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Re-Examining the Facts About Hepatitis

Viral hepatitis affects millions of people worldwide and is a group of infectious diseases known as hepatitis A, B, C, D, and E. Hepatitis causes both short- and long-term liver disease. According to the World Health Organization (WHO), 257 million people are living with chronic hepatitis B and 71 million people living with chronic hepatitis C around the world. More than one million people die each year from it. World Hepatitis Day is July 28th, raising awareness about the global burden of this disease. Many people in hospice services in San Mateo and elsewhere suffer from hepatitis, so we thought this would be a good opportunity to re-examine the facts about hepatitis.

Like most people, you likely don’t give your liver much thought. But this is a very essential organ, working hard to break down fats, scrub your blood of alcohol and other toxins, recycle blood cells, and more. It has a lot of responsibility, which is why anything that messes with it is quite scary. Chronic viral hepatitis is one of the top threats to your liver, caused by many viruses that cause inflammation of the liver and impact its ability to function. Hepatitis happens to be the eighth biggest killer in the world, and one form of it — hepatitis C — kills more Americans than AIDS and HIV. Let’s look at the facts.

Fact 1: Most people don’t know they have it

Because of this fact, this year’s theme for World Hepatitis Day is “Find the Missing Millions.” 90 million people are currently living with viral hepatitis and they are unaware of this condition. If healthcare professionals can’t locate the undiagnosed and connect them with the proper care, millions more will suffer and many will die. Hepatitis is tough to detect because it begins with mild, flu-like symptoms, including body aches, fever, and fatigue. It may be weeks or months later till you see other symptoms like loss of appetite, skin rashes, weight loss, and yellowing of the skin and eyes (jaundice).

That being said, for many people, those symptoms can take years to develop—or they don’t even show up at all, particularly in the case of hepatitis C. Three out of four people with Hep C don’t know they have it, according to

Fact 2: Dirty water and food pose risks

Hepatitis A and E are both acute viral diseases, meaning most people recover just fine without experiencing long-term damage. However, in those who already have liver disease, the infections can be more serious. Both viruses are transmitted by eating food or drinking water contaminated by the feces of someone with the virus, especially in regions where there is contaminated food or water or sites that have recently experienced flooding. Hepatitis E is very rare in the U.S., but this doesn’t mean Americans can’t get it. If you are planning on taking a trip to a country with poor sanitation, for instance, practice good hygiene, which includes washing your hands after going to the bathroom, drinking bottled water, and passing on uncooked foods.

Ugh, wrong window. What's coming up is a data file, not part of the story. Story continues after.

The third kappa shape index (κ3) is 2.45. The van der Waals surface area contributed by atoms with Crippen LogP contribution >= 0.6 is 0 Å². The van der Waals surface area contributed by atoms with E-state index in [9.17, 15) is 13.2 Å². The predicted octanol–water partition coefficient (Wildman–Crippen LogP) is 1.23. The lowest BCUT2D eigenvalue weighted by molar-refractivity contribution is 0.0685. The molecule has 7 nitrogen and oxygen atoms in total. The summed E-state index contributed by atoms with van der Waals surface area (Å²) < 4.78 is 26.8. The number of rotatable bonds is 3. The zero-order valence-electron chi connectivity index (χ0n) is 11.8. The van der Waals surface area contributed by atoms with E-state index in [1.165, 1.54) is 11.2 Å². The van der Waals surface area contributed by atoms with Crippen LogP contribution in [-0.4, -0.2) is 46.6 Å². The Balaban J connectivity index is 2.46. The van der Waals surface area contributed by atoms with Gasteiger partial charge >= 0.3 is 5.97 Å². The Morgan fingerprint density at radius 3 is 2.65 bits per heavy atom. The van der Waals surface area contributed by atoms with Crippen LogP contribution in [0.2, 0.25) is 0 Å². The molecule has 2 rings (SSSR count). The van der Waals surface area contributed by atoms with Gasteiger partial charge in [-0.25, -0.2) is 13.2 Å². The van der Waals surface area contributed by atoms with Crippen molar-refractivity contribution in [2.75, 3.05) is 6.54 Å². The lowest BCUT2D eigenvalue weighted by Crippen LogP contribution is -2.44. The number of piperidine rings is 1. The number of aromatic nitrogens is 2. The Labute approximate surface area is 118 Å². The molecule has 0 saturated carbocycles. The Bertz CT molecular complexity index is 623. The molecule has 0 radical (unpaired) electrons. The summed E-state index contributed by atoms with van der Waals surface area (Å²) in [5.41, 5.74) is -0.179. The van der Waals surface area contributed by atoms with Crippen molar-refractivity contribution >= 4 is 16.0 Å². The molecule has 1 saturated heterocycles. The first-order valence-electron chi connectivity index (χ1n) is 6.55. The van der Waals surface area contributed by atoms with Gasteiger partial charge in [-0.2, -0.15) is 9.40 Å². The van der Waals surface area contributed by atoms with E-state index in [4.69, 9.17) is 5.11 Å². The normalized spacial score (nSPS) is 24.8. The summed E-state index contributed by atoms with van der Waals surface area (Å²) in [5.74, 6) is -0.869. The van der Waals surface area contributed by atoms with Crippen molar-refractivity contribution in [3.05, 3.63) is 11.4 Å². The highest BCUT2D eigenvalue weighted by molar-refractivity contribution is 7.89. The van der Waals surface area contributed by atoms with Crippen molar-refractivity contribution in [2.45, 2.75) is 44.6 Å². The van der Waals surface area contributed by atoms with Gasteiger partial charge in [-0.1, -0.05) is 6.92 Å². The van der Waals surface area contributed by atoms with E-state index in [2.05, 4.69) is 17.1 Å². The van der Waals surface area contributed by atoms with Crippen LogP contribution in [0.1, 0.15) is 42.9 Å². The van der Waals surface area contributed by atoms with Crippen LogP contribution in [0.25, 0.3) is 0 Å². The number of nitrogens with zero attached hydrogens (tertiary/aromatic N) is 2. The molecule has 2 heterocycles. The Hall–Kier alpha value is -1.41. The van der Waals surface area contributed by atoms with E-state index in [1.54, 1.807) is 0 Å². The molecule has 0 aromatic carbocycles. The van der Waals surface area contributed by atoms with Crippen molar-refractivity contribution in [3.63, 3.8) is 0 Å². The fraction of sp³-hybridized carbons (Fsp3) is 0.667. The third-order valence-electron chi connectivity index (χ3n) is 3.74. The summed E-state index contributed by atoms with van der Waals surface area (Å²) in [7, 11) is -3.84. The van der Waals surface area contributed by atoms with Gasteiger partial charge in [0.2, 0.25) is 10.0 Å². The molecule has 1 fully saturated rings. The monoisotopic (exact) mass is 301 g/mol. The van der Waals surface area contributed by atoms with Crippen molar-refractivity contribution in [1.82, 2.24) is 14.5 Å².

Fact 3: Some forms of hepatitis can lead to cancer

Without proper treatment, inflammation from chronic hepatitis can result in cell damage and, down the road, liver cancer. Specifically, the CDC says a type of liver cancer known as hepatocellular carcinoma (HCC) has been on the rise and that chronic hepatitis B and C infections account for nearly 80 percent of HCC cases around the world. For most patients with liver cancer, the top reason is chronic hepatitis C, followed closely by chronic hepatitis B. Got a family history of liver cancer? Has your infection caused internal scarring from cirrhosis? Your risk of developing cancer is even greater. Experts recommend getting tested if you believe you have been exposed.

Fact 4: Not all forms of hepatitis are related to risky habits

You may have heard about hepatitis being contracted after sharing dirty tattoo needles or injection needles. Yes, this is a way to transmit some forms of hepatitis, but this isn’t the case for most people who contract the disease. That’s because not all types of the virus can be spread through the direct exchange of bodily fluids. Some spread through contaminated water or food, and type C is spread through blood. The liver can often time fight the infection well on its own, but some forms can morph into chronic infections that have long-term health consequences. There are currently only vaccines for types A and B.

To learn more about Find the Missing Millions as part of World Hepatitis Day on July 28, check out this link. In 2016, all world governments committed to eliminating viral hepatitis by 2030, but with just 10 years to go, progress has been stalling.

Contact Pathways Home Health and Hospice

Our hospice team has vast experience in treating patients with all forms of hepatitis. To learn more, contact us at 888-978-1306.